Sing Down the Moon

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Dell, 1992 - Juvenile Fiction - 137 pages
16 Reviews
The Spanish Slavers were an ever-present threat to the Navaho way of life. One lovely spring day, fourteen-year-old Bright Morning and her friend Running Bird took their sheep to pasture. The sky was clear blue against the red buttes of the Canyon de Schelly, and the fields and orchards of the Navahos promised a rich harvest. Bright Morning was happy as she gazed across the beautiful valley that was the home of her tribe. She tumed when Black Dog barked, and it was then that she saw the Spanish slavers riding straight toward her. "The forced migration of Navahos from their original homeland in Arizona to Fort Summer, New Mexico, is described from the Indian point of view in a poignantly moving first-person story about Navaho life in the mid-1860's."-THE "Booklist." "Beautifully written, immensely moving, "Sing Down The Moon" is a memorable reading experience--for any age."-Book World. "The very simplicity of the writing, at times almost terse, makes more vivid the tragedy of the eviction and the danger and triumph of the retum. Recommend."-Bulletin of the Center for Children's Books. "An outstanding Book of the Year."- "The New York Times."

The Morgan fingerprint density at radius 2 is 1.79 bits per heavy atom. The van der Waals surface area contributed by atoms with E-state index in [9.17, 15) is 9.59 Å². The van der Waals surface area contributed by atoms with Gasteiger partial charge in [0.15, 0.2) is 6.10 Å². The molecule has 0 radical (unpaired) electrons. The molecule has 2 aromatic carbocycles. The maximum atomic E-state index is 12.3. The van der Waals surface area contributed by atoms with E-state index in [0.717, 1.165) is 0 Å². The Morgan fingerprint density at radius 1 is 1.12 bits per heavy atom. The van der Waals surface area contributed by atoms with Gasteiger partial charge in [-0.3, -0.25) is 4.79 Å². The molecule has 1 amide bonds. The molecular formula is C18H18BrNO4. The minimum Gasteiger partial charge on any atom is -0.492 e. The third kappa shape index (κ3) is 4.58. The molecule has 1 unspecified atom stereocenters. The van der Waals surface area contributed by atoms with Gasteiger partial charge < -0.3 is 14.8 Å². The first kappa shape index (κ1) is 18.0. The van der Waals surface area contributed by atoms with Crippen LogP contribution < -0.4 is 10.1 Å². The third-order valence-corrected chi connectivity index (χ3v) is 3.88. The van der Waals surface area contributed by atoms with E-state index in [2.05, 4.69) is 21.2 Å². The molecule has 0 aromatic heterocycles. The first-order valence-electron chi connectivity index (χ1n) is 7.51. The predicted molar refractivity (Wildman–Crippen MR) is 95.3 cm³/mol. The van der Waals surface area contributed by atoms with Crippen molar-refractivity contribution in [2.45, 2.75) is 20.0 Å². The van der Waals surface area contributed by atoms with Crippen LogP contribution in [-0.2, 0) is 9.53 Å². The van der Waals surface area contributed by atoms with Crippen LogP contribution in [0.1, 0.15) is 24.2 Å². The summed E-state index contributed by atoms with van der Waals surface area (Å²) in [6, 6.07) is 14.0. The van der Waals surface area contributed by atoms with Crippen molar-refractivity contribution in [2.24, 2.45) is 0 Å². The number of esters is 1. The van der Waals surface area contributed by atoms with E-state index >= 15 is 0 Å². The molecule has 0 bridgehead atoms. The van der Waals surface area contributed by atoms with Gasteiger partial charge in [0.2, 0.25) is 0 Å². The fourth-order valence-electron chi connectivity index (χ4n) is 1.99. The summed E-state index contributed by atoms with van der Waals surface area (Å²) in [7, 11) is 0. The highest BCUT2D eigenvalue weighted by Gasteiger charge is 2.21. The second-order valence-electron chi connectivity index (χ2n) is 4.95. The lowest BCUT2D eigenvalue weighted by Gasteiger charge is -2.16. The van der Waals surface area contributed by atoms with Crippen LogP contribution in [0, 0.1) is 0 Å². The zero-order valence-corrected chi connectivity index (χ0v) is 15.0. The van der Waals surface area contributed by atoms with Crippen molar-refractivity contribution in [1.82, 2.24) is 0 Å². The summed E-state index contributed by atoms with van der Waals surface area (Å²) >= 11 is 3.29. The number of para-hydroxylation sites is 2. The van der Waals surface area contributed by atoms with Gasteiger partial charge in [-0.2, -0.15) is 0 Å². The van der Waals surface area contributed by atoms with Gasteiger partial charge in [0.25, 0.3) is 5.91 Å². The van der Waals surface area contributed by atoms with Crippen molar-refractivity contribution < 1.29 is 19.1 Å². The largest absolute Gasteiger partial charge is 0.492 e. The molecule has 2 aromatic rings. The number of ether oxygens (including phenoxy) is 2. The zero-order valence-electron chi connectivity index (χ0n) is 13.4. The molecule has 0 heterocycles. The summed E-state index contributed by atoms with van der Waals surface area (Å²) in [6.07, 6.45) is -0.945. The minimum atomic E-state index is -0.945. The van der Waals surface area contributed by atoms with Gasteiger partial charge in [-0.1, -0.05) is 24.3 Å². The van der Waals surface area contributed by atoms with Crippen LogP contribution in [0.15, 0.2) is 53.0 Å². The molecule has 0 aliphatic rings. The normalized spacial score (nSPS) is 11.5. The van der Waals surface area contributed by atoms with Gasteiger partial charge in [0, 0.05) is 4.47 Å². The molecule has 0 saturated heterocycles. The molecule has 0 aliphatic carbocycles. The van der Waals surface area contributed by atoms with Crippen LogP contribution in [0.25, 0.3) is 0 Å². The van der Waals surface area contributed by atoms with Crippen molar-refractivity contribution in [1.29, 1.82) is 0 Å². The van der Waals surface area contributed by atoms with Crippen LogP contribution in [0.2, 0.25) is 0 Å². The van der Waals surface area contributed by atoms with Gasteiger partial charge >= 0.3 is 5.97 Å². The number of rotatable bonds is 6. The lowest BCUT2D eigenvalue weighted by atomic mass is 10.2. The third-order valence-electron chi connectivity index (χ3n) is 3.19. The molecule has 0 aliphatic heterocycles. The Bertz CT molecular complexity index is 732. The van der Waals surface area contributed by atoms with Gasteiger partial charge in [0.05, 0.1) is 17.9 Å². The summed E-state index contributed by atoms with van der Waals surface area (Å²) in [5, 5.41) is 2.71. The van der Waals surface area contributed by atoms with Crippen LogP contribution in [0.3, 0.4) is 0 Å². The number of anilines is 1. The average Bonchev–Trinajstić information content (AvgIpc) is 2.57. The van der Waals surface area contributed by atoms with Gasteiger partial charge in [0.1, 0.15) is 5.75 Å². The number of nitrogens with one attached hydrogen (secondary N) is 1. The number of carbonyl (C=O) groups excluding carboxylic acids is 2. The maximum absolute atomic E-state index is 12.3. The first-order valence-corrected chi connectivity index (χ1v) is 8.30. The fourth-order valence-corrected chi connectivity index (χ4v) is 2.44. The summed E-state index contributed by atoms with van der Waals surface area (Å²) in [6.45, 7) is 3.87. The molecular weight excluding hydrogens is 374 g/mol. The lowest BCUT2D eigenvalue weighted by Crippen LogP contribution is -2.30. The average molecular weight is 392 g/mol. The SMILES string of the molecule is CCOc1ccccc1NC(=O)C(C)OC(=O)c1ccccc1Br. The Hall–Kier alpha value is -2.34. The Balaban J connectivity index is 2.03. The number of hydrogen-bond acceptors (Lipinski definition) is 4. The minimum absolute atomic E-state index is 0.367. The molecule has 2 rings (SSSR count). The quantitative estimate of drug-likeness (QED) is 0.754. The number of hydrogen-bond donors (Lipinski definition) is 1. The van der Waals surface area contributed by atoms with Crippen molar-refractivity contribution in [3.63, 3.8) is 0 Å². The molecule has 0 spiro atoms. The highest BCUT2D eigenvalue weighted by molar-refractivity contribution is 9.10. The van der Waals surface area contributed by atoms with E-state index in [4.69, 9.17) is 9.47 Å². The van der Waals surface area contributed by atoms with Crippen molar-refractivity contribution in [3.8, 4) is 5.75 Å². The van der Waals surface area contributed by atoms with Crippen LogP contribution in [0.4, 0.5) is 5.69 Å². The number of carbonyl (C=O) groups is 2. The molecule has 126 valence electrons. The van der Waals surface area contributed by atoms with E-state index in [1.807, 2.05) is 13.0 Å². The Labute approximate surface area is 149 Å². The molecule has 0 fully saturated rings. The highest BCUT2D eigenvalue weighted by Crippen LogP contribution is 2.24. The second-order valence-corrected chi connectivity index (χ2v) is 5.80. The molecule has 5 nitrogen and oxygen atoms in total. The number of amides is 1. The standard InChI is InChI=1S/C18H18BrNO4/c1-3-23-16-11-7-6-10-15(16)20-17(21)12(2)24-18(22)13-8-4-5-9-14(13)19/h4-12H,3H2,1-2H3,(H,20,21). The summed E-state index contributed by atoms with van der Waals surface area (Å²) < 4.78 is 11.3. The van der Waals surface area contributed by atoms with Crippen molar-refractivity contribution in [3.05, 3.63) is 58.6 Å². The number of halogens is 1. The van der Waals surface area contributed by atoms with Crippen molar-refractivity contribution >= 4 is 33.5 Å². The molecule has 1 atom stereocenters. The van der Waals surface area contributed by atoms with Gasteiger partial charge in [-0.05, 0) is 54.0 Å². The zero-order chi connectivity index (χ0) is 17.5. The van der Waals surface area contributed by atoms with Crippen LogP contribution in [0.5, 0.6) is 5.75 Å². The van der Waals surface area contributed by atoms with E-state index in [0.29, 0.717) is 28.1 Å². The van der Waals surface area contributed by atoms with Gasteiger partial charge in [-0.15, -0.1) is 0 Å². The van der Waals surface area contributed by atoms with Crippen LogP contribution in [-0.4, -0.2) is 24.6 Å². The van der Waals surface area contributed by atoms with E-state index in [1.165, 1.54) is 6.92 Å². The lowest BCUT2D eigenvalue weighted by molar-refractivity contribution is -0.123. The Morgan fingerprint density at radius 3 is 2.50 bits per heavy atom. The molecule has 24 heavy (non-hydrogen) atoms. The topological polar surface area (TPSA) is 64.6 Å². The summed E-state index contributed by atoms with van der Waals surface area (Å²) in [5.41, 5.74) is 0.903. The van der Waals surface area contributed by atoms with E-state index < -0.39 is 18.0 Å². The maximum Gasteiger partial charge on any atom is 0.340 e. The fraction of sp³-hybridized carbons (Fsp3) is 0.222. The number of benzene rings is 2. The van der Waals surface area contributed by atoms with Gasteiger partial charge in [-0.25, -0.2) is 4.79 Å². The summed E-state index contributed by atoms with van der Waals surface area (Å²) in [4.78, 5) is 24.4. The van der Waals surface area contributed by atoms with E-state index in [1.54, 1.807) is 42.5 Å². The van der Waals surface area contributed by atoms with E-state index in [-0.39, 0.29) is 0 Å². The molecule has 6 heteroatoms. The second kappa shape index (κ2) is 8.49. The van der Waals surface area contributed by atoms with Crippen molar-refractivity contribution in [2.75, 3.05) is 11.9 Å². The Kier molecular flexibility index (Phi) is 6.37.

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LibraryThing Review

User Review  - katieloucks - LibraryThing

Overall I liked it. I wasn't sure of the ending though. Also, I couldn't tell how much time had passed - she mentions she's pregnant in one chapter for the first time, then has the child in the next, but I thought that only 6 days had pass. Read full review

LibraryThing Review

User Review  - mirrani - LibraryThing

Living in the eastern part of the United States, we hear a lot about the Trail of Tears, but not much about the Long Walk, both very important parts of American history that need to be remembered ... Read full review

Contents

Section 1
1
Section 2
7
Section 3
12
Copyright

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About the author (1992)

Scott O'Dell was born in Los Angeles, California, on May 23, 1898. He attended Occidental College, University of Wisconsin-Madison, Stanford University, and University of Rome. He worked as a technical director for Paramount, a cameraman for Metro-Goldwyn-Mayer, and a book editor of a Los Angeles newspaper before serving in the United States Air Force during World War II. The recipient of numerous book awards, he established the Scott O'Dell award for historical fiction in 1981. He died on October 15, 1989.


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